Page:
Carolyn Reeder, teacher and author of historical fiction for children, dies at 74

Carolyn Reeder, a retired teacher who was the author of historical novels for young readers, died Jan. 20 at Sibley Memorial Hospital in the District. She was 74 and had kidney cancer, her husband, Jack S. Reeder, said.

In the 1980s, after publishing three non-fiction books about Shenandoah National Park with her husband, Ms. Reeder turned to fiction, writing for children of middle-school age.

(Courtesy of the Reeder family) - Carolyn Reeder, 74, a former teacher, was the author of eight historical novels for young readers. She also wrote a column on Civil War history for the KidsPost section of The Washington Post.

The first of her eight novels, “Shades of Gray,” appeared in 1989 and focused on the struggles of a 12-year-old Virginia boy confronting divided family loyalties at the end of the Civil War. The book won many prizes, including the Scott O’Dell Award for Historical Fiction; it is often assigned in schools throughout the country.

She published four other books about children caught up in the events of the war and, for the past year, wrote a column on Civil War history for the KidsPost section of The Washington Post.

Ms. Reeder, who spent 29 years teaching elementary students at Washington’s Georgetown Day School, took up writing after being inspired by Laura Ingalls Wilder, author of “Little House on the Prairie” and other books about pioneer life.

“She wanted to do her own version,” her husband said in an interview. “She was from this area. Her family is actually from the Shenandoah Valley.”

She also published two novels — “Grandpa’s Mountain” (1991) and “Moonshiner’s Son” (1993) — that were set in the Blue Ridge Mountains. Two others — “Foster’s War” (1998) and “The Secret Project Notebook” (2005) — took place during World War II. Another of her books, “Captain Kate” (1999), was about a 19th-century family working on the C&O Canal.

Carolyn Bruce Owens was born in Washington on Nov. 16, 1937. Except for a few years in the 1940s, when her father was a civilian employee at a naval research laboratory in San Diego, she spent her entire life in the Washington area.

She graduated from Anacostia High School in 1955 and, four years later, received a bachelor’s degree in music from American University, where she studied organ and voice. She received a master’s degree in special education from the university in the early 1970s.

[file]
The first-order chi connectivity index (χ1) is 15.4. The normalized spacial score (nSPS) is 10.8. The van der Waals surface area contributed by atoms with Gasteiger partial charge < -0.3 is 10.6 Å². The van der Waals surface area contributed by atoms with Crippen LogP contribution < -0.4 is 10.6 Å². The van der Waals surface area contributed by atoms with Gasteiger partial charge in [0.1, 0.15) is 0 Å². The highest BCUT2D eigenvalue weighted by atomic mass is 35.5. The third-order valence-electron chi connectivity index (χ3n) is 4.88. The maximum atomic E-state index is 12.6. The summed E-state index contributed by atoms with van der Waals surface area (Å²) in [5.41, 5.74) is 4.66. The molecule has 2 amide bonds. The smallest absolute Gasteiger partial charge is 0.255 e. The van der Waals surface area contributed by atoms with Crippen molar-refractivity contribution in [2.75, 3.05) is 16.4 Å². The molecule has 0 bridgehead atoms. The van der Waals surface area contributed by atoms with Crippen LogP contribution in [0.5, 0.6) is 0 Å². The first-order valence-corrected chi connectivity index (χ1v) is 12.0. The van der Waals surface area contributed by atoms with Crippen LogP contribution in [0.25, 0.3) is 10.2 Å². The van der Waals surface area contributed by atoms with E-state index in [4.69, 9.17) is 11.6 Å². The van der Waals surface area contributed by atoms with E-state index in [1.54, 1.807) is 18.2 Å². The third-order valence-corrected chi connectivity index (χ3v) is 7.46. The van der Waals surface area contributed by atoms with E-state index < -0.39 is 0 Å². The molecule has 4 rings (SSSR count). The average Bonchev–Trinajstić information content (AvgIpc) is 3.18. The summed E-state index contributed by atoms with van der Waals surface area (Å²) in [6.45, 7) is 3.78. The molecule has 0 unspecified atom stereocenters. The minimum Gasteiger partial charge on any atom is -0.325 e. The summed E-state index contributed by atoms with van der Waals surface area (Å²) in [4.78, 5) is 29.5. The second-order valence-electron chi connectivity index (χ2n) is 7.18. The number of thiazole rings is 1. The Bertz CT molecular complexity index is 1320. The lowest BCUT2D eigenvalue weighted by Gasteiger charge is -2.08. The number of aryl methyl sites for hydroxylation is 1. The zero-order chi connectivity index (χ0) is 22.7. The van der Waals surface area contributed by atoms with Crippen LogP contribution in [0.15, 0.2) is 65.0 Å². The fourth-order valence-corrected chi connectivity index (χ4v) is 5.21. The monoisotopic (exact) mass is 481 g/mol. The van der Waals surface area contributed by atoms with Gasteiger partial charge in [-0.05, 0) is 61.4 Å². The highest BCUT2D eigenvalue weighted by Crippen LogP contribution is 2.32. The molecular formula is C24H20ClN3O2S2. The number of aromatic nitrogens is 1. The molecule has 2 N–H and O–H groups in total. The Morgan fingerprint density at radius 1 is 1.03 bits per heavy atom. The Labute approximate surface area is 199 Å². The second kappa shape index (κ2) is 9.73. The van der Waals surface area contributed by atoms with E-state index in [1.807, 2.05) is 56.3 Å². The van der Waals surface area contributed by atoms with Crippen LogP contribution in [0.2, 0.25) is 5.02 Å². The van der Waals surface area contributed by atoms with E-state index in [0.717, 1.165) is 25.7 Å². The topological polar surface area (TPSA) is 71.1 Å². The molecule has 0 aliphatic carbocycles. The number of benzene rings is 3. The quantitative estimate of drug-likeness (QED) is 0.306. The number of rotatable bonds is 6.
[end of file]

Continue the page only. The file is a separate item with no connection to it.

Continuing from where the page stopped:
Ms. Reeder was a fourth-grade teacher at Georgetown Day School from 1959 to 1963. She took time off to raise her children before returning to Georgetown Day in 1971. She taught sixth grade and later founded the school’s “learning lab,” offering individual attention to students in reading and math. She retired from teaching in 1996.

During weekend visits to Shenandoah National Park, Ms. Reeder and her husband explored crumbling homesteads that were abandoned when the park was formed in the 1930s. Together, they wrote three books about the park’s heritage and its earlier inhabitants.

In 2008, Ms. Reeder and her husband published a collection of annotated letters written during the Civil War by Jack Reeder’s great-great-grandfather.

Ms. Reeder was a member of the Potomac Appalachian Trail Club and volunteered at the Clara Barton National Historic Site near her home in Glen Echo. She was a “level walker” for the C&O Canal Association, reporting on conditions along a segment, or “level,” of the canal.

Survivors include her husband of 52 years, Jack S. Reeder of Glen Echo; two children, David Reeder of Durham, N.C., and Linda Reeder of New Haven, Conn.; and three granddaughters.

Beginning in March 2011, Ms. Reeder wrote a monthly column on Civil War history for The Post’s KidsPost section. In her final column, on Feb. 22, she wrote about children who left home to fight in the Civil War. Many became drummer boys, who helped keep order during skirmishes at the front.

“In the noise and confusion of battle,” Ms. Reeder wrote, “it was often impossible to hear the officers’ orders, so each order was given a series of drumbeats to represent it. Both soldiers and drummers had to learn which drumroll meant ‘meet here’ and which meant ‘attack now’ and which meant ‘retreat’ . . . .

“Many young boys marched off to war looking for ad­ven­ture, but they found hard, dangerous work along with it.”